Message in a Bottle: Thoughts on Waiting for Your Ship to Come In

Photo credit: behance.net

photo credit: behance.net

Life isn’t easy. We all say it, but I’d never fully appreciated the weight of it until a recent conversation with a friend. After years of struggling to stay afloat financially and emotionally, she’d relocated, lost her livelihood, and encountered life-changing upheaval that would make even the strongest of us crumble under the devastation. Her stamina was faltering. Her bank account dwindled down to nothing and she was losing hope – fast. Despite courageous attempts to change her circumstances and tremendous sacrifices, she felt defeated and out of options. Standing on the rocky shore of her existence after years of fighting to survive, she was wondering out loud if her ship would ever come in.

So many of us have been there, in that terrifying moment when we realize our best efforts have left us with nothing more than disarray and uncertainty. And it’s then, in those moments of total loss or chaos, that it’s most tempting to panic, despair and lose faith. We scramble or collapse.  We run in circles, never really accomplishing much, all in an effort to regain lost ground and return to the comfortable familiarity of our former, more stable lives.

I have to wonder, though: What if there’s something better out there than “familiarity?” What if all of that desperation to feel comfortable actually limits you from growing, from finding something different that’s more inherently “you?”

Something wonderful happens when you give in to total upheaval in your life. I know that sounds crazy, but no one ever achieved greatness by playing it safe. Sure, you’re venturing out into unexplored territory, but that’s the beauty of it. Hitting rock bottom and having your life upset to epic levels gives you an opportunity to completely redesign your life if you choose to. And, truly, would we ever “choose” to, if we constantly encountered smooth sailing? The universe, I believe, has a funny way of making things fall into place, by causing things to fall apart.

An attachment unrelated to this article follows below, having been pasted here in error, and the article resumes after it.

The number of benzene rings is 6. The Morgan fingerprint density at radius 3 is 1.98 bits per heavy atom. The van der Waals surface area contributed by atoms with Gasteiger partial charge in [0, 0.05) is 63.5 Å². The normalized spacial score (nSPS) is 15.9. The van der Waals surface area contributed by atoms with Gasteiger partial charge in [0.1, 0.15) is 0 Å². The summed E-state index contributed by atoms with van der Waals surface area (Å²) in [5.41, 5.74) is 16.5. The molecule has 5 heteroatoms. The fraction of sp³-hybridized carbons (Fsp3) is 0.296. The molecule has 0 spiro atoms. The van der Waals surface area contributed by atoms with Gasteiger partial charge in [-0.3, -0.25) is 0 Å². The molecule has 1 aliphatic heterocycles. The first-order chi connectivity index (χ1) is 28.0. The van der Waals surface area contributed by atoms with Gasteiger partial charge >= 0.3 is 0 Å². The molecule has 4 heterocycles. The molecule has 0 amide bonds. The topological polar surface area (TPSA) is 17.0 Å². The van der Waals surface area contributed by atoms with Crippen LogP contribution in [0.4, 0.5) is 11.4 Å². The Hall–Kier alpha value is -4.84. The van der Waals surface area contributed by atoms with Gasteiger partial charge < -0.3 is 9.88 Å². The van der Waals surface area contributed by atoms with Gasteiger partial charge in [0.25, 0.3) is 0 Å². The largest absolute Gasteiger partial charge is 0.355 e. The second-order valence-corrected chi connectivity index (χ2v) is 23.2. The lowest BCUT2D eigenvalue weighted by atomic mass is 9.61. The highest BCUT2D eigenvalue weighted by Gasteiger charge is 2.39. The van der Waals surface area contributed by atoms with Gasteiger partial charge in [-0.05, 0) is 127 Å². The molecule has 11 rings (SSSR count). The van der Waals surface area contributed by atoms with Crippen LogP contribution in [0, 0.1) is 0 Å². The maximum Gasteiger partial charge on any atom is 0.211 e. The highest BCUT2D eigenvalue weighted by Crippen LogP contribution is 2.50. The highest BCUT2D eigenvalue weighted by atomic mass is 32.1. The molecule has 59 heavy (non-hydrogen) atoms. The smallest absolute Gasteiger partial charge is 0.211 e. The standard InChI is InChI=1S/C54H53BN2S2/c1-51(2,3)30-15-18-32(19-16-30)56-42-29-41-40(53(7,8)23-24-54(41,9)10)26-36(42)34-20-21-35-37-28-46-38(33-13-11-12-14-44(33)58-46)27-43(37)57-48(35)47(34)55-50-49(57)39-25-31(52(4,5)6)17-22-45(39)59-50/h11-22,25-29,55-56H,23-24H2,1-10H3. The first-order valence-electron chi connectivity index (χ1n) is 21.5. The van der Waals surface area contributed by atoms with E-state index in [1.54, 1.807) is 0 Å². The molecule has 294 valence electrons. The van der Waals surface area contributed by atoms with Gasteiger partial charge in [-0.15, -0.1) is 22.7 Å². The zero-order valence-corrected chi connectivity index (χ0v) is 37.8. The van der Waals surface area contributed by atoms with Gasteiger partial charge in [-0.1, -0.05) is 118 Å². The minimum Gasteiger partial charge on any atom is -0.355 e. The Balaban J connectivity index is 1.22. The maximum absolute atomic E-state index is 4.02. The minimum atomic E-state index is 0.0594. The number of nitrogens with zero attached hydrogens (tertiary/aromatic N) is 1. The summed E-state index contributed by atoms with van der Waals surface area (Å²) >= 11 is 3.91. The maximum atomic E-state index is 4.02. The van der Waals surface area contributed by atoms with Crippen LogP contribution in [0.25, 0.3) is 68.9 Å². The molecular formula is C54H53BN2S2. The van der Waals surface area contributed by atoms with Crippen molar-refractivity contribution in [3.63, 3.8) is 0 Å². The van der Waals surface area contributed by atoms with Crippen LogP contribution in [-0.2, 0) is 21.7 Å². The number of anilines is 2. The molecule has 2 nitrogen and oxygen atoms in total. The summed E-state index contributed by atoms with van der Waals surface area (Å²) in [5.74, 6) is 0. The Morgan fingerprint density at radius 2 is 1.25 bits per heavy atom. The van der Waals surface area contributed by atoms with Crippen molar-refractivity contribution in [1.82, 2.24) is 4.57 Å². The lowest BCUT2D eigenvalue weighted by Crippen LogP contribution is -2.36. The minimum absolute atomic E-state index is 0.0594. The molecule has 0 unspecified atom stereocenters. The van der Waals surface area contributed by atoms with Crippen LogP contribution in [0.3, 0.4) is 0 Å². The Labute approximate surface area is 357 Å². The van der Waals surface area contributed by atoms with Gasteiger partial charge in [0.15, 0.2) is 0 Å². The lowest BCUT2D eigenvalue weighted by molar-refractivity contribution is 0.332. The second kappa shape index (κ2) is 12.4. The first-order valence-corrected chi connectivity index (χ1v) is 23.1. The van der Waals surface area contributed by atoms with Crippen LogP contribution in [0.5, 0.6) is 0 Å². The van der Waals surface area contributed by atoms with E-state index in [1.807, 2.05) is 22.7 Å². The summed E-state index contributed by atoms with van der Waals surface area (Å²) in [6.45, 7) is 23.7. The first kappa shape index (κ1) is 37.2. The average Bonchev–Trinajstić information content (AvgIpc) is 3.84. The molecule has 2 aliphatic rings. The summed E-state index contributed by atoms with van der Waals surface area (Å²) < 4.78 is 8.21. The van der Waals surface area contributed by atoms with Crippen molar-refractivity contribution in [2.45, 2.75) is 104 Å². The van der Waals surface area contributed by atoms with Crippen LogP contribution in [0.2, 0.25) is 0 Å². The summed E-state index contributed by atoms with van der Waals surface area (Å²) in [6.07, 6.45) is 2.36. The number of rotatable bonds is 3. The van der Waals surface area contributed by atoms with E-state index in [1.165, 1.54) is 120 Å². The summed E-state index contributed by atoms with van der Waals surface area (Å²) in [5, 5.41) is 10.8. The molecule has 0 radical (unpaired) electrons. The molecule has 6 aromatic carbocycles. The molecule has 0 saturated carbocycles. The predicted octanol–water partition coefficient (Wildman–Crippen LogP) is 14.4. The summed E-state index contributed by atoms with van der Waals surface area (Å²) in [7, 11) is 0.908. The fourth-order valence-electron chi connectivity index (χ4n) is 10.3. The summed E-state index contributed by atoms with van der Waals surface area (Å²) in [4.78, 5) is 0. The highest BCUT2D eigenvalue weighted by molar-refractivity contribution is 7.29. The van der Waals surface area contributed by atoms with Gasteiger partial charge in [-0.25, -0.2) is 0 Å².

I’ve seen it happen to dozens of people. I once read a story about a homeless woman who started a weight loss business after seeing an ad in a local paper. She slept in her car, working  part time hours in exchange for the use of a local business owner’s back office phone and the start-up cost of the business. Today, far from her days of addiction, she now owns a home and helps hundreds of clients a year live healthier, happier lives.

Closer to home for me, I watched a brilliantly talented friend nearly give up on her art career when her husband lost his job. In order to support her family, her passion took a back seat to earning money as a gallery curator, where she furthered the success of other artists by showing and selling their work. Though she couldn’t have known it at the time, that job led to multiple networking opportunities that set her up to produce her own work again. Today, she exhibits all around the world.

We all long for lush, distant shores, especially during or after a maelstrom.  The mistake would be to assume you’re shipwrecked because a storm of epic proportions just blew through your island and swept your rowboat out to sea. Your ship is coming. Believe it. Sometimes that ship isn’t a luxury liner; sometimes it comes much later than expected; sometimes we have to sweat, and live off of nothing but coconuts, and get sunburned while we build the raft that we’ll have to row out to meet the ship that will carry us to our next destination. How we get there may be a far cry from what we expected, but with some patience and planning, by watching the tides and being open to new routes, before we know it we’ll be sailing to shores that we never imagined, on vessels that vary as much as the very dreams we all carry. Keep an eye on the horizon. You never know what the tide may bring in.

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3 thoughts on “Message in a Bottle: Thoughts on Waiting for Your Ship to Come In

  1. Laura Buonarobo

    Thank you for writing about the realities in life. You write beautifully but are also a teacher.

    Reply

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